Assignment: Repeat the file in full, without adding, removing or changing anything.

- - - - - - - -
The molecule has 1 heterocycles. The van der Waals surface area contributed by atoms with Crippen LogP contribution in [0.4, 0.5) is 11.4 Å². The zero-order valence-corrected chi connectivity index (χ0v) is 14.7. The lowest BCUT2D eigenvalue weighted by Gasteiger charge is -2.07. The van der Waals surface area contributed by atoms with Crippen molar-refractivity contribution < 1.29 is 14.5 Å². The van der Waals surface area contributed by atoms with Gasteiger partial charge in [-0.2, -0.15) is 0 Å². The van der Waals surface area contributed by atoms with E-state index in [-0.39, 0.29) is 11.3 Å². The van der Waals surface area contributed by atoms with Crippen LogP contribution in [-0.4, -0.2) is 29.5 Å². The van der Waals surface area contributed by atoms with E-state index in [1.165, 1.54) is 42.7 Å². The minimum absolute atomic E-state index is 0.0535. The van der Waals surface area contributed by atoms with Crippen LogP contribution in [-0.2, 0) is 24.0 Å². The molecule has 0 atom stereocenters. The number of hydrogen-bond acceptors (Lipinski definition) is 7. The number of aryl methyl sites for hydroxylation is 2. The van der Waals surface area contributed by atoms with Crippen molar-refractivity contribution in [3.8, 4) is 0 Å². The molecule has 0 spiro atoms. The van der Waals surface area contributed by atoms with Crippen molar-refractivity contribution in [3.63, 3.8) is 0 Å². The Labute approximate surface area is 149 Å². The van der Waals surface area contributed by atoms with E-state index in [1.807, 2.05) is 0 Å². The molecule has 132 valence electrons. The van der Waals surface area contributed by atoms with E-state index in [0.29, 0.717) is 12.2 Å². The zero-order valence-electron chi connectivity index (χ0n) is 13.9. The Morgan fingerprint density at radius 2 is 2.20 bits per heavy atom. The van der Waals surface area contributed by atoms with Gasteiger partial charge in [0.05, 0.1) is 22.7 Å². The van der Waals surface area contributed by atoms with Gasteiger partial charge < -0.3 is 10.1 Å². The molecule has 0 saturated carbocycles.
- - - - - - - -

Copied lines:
The molecule has 1 heterocycles. The van der Waals surface area contributed by atoms with Crippen LogP contribution in [0.4, 0.5) is 11.4 Å². The zero-order valence-corrected chi connectivity index (χ0v) is 14.7. The lowest BCUT2D eigenvalue weighted by Gasteiger charge is -2.07. The van der Waals surface area contributed by atoms with Crippen molar-refractivity contribution < 1.29 is 14.5 Å². The van der Waals surface area contributed by atoms with Gasteiger partial charge in [-0.2, -0.15) is 0 Å². The van der Waals surface area contributed by atoms with E-state index in [-0.39, 0.29) is 11.3 Å². The van der Waals surface area contributed by atoms with Crippen LogP contribution in [-0.4, -0.2) is 29.5 Å². The van der Waals surface area contributed by atoms with E-state index in [1.165, 1.54) is 42.7 Å². The minimum absolute atomic E-state index is 0.0535. The van der Waals surface area contributed by atoms with Crippen LogP contribution in [-0.2, 0) is 24.0 Å². The molecule has 0 atom stereocenters. The number of hydrogen-bond acceptors (Lipinski definition) is 7. The number of aryl methyl sites for hydroxylation is 2. The van der Waals surface area contributed by atoms with Crippen molar-refractivity contribution in [3.8, 4) is 0 Å². The molecule has 0 spiro atoms. The van der Waals surface area contributed by atoms with Crippen molar-refractivity contribution in [3.63, 3.8) is 0 Å². The Labute approximate surface area is 149 Å². The van der Waals surface area contributed by atoms with E-state index in [1.807, 2.05) is 0 Å². The molecule has 132 valence electrons. The van der Waals surface area contributed by atoms with E-state index in [0.29, 0.717) is 12.2 Å². The zero-order valence-electron chi connectivity index (χ0n) is 13.9. The Morgan fingerprint density at radius 2 is 2.20 bits per heavy atom. The van der Waals surface area contributed by atoms with Gasteiger partial charge in [0.05, 0.1) is 22.7 Å². The van der Waals surface area contributed by atoms with Gasteiger partial charge < -0.3 is 10.1 Å². The molecule has 0 saturated carbocycles.